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  • Moses 6:5. In light of the commentary on Moses 6:1-4, this verse should be read quite carefully. First of all, it is important to bring together the several references in scripture to the "book of remembrance." As it turns out, the phrase only appears five times in the scriptures. Besides this verse, it appears one other time in the book of Moses (Moses 6:46), where Enoch mentions the book while preaching. Two of the other references are connected with Malachi: Mal 3:16 and 3 Ne 24:16 (this latter being Jesus' quotation of Malachi to the Nephites). Finally, the phrase appears in the vital 85th section of the Doctrine and Covenants: "And all they who are not found written in the book of remembrance shall find none inheritance in that day, but they shall be cut asunder, and their portion shall be appointed them among unbelievers, where are wailing and gnashing of teeth" (D&C 85:9). Of the five references, this last provides the broadest and most interpretable context in which to think the nature of the book of remembrance: besides being called in that revelation by several other names/titles ("a history, and a general church record" in verse 1, "the book of the law of God" in verses 5 and 7, and "the book of the law" in verse 11), the contents and purpose of the book of remembrance are clarified. It is, apparently, a book that is associated primarily with what happens in Zion specifically, and contains records of inheritances of land according to (and apparently only according to) the law of consecration. Moreover, the genealogies (ancestry as well as descendency) of those who keep the law of consecration are kept in the book, since apparently one's "fathers" and one's "children" can be saved in and through the consecrated individual in Zion. This last point is vital, since it suggests that the book has something to do with the theme of sealing, and hence of priesthood and the temple (themes that are clearly at work in D&C 85: at Adam-Ondi-Ahman, "one mighty and strong" will come to "set in order the house of God," according to verse 7. This seems all the more important, since two of the references to the "book of remembrance" are to be found in Malachi and Jesus' quotation of Malachi (where it is clear that being written in the book has something to do with Elijah's return and the turning of the fathers to the children and the children to the fathers). Thus, if it is not inappropriate to bring all of this to bear on how one reads the present verse, the book of remembrance would probably best be understood as somehow connected with the temple/priesthood ordinances of sealing (something apparently only to be accomplished once there are three generations present).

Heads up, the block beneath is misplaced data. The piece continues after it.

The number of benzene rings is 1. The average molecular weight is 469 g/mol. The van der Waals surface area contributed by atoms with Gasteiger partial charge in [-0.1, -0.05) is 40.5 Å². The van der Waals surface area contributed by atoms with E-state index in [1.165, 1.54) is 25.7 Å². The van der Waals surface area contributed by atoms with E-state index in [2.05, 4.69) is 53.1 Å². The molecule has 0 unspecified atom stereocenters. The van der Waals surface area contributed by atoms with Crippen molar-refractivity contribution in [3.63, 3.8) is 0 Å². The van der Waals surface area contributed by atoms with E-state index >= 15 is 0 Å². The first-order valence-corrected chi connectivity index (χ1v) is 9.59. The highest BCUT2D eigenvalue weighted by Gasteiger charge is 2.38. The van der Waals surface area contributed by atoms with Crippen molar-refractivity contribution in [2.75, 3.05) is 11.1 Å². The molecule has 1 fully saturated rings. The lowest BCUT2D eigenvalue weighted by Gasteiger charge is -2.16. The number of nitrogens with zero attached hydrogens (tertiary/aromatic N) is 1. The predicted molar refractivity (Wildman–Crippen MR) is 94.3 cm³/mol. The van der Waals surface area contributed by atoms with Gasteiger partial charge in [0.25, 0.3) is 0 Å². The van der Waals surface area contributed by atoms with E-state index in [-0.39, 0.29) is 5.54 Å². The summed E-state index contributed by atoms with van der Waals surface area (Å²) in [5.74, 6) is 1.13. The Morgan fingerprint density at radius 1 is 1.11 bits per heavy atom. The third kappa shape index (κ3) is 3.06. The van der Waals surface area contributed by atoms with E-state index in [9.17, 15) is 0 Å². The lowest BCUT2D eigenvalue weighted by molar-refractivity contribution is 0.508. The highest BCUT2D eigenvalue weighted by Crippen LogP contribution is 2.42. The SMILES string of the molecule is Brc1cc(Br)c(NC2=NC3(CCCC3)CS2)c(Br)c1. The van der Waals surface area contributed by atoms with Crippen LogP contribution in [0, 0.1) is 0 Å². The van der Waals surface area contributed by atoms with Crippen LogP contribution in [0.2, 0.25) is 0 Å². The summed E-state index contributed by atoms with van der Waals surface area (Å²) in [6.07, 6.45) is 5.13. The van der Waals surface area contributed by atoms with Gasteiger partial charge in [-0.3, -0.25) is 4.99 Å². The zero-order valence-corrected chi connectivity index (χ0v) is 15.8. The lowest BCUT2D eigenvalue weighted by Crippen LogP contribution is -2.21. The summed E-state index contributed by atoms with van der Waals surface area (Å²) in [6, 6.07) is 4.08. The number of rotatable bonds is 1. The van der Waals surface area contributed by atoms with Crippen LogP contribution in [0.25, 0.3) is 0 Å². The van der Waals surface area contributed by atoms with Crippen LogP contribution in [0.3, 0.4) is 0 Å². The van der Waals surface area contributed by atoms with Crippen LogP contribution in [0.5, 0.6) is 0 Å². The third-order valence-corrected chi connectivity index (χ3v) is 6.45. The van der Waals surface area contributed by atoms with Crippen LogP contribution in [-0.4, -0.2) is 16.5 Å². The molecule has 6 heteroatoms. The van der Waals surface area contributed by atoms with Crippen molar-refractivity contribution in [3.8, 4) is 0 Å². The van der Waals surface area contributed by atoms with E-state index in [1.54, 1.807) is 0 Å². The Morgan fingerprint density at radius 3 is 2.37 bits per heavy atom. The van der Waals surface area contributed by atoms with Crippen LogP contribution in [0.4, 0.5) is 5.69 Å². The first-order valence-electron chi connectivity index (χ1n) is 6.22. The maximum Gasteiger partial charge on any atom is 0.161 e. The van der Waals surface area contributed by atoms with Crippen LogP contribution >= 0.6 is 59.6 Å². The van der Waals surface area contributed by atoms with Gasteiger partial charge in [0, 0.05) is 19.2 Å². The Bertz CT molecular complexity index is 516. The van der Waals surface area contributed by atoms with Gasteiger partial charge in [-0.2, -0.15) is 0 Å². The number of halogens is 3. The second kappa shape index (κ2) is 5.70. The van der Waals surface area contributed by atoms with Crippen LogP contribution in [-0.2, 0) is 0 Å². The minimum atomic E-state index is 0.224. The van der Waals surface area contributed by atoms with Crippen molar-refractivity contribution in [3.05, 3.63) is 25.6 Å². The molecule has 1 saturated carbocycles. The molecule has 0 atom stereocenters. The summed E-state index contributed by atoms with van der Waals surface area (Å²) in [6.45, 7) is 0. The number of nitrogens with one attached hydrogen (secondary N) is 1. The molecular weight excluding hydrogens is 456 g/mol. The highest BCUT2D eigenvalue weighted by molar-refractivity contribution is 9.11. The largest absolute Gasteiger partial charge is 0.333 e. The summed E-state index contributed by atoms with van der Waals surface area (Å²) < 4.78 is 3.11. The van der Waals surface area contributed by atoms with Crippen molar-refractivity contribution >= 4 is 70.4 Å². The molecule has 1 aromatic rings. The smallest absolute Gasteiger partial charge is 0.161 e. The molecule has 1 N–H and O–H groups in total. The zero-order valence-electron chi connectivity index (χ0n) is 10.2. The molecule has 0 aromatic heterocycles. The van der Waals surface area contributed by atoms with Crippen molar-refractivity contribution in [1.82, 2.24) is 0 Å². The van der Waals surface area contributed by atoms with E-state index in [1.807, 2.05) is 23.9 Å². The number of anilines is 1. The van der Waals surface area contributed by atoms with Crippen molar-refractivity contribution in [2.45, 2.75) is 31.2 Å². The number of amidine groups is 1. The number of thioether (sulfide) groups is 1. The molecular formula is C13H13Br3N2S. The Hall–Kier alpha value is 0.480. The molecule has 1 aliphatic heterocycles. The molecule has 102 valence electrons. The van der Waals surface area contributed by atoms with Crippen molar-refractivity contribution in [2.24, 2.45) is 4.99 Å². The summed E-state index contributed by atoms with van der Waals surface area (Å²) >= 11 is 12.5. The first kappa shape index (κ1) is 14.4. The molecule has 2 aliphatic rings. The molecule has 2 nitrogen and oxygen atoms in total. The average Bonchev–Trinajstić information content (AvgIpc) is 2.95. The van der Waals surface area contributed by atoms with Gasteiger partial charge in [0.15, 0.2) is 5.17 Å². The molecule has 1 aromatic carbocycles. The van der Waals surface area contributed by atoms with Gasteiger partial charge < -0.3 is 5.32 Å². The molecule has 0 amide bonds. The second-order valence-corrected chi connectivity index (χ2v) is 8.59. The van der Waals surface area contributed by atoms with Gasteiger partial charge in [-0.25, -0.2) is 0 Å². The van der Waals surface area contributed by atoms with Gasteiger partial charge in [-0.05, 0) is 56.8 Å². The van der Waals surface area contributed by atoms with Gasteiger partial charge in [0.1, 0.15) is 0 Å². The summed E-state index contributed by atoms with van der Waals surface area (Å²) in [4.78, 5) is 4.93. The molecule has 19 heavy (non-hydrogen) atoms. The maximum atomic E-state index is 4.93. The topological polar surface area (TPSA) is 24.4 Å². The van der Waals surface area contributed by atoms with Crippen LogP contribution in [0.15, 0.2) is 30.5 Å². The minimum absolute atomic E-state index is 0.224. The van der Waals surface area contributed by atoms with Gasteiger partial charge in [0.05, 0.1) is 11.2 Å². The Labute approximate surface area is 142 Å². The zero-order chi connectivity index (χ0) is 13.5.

All that said, it is certainly significant that a kind of truer order of prayer is at work here, and that it has something to do with receiving the ability—an endowment—"to write by the spirit of inspiration." (Curiously, Old Testament Manuscript 1 for the "New Translation" has "to write by the finger of inspiration," however that might be interpreted. At the very least, there seems to be a connection between "the finger of inspiration" in verse 5 here and the other Mosaic reference to the book of remembrance in Moses 6:46: "For a book of remembrance we have written among us, according to the pattern given by the finger of God." That Enoch goes on to add in the same verse, "and it is given in our own language," seems significant too, since this verse reports: "recorded, in the language of Adam.") But should this suddenly introduced gift be interpreted? It is perhaps commonly assumed that this gift amounts to two things: on the one hand, it is generally taken to have something to do with the "Adamic language" (whatever that means); on the other hand, the gift is commonly understood to be the ability to write scripture, the word of God. But is this all that is meant here?